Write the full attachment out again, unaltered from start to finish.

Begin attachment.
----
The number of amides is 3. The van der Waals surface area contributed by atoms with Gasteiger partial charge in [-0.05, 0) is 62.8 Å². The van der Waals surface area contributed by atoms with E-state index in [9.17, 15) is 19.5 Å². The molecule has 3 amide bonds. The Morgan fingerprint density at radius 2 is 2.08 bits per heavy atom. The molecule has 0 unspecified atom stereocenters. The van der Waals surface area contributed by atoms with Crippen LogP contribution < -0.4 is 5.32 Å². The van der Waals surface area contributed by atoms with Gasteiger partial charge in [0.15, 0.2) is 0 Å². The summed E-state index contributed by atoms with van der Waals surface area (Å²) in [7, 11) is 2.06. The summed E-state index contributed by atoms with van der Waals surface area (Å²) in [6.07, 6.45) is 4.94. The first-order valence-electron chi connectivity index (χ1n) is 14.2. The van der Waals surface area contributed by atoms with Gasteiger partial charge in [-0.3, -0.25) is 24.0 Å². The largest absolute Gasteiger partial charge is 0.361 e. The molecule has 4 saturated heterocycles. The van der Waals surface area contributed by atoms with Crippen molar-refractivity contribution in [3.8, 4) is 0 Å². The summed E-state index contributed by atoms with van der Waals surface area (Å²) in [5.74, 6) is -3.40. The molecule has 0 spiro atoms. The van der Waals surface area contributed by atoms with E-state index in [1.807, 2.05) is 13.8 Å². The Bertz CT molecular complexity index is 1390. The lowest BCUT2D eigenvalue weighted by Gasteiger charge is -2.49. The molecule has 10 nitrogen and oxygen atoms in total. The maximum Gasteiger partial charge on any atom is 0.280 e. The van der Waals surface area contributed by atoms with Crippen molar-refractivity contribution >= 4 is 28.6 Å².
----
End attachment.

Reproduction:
The number of amides is 3. The van der Waals surface area contributed by atoms with Gasteiger partial charge in [-0.05, 0) is 62.8 Å². The van der Waals surface area contributed by atoms with E-state index in [9.17, 15) is 19.5 Å². The molecule has 3 amide bonds. The Morgan fingerprint density at radius 2 is 2.08 bits per heavy atom. The molecule has 0 unspecified atom stereocenters. The van der Waals surface area contributed by atoms with Crippen LogP contribution < -0.4 is 5.32 Å². The van der Waals surface area contributed by atoms with Gasteiger partial charge in [0.15, 0.2) is 0 Å². The summed E-state index contributed by atoms with van der Waals surface area (Å²) in [7, 11) is 2.06. The summed E-state index contributed by atoms with van der Waals surface area (Å²) in [6.07, 6.45) is 4.94. The first-order valence-electron chi connectivity index (χ1n) is 14.2. The van der Waals surface area contributed by atoms with Gasteiger partial charge in [-0.3, -0.25) is 24.0 Å². The largest absolute Gasteiger partial charge is 0.361 e. The molecule has 4 saturated heterocycles. The van der Waals surface area contributed by atoms with Crippen molar-refractivity contribution in [3.8, 4) is 0 Å². The summed E-state index contributed by atoms with van der Waals surface area (Å²) in [5.74, 6) is -3.40. The molecule has 0 spiro atoms. The van der Waals surface area contributed by atoms with E-state index in [1.807, 2.05) is 13.8 Å². The Bertz CT molecular complexity index is 1390. The lowest BCUT2D eigenvalue weighted by Gasteiger charge is -2.49. The molecule has 10 nitrogen and oxygen atoms in total. The maximum Gasteiger partial charge on any atom is 0.280 e. The van der Waals surface area contributed by atoms with Crippen molar-refractivity contribution >= 4 is 28.6 Å².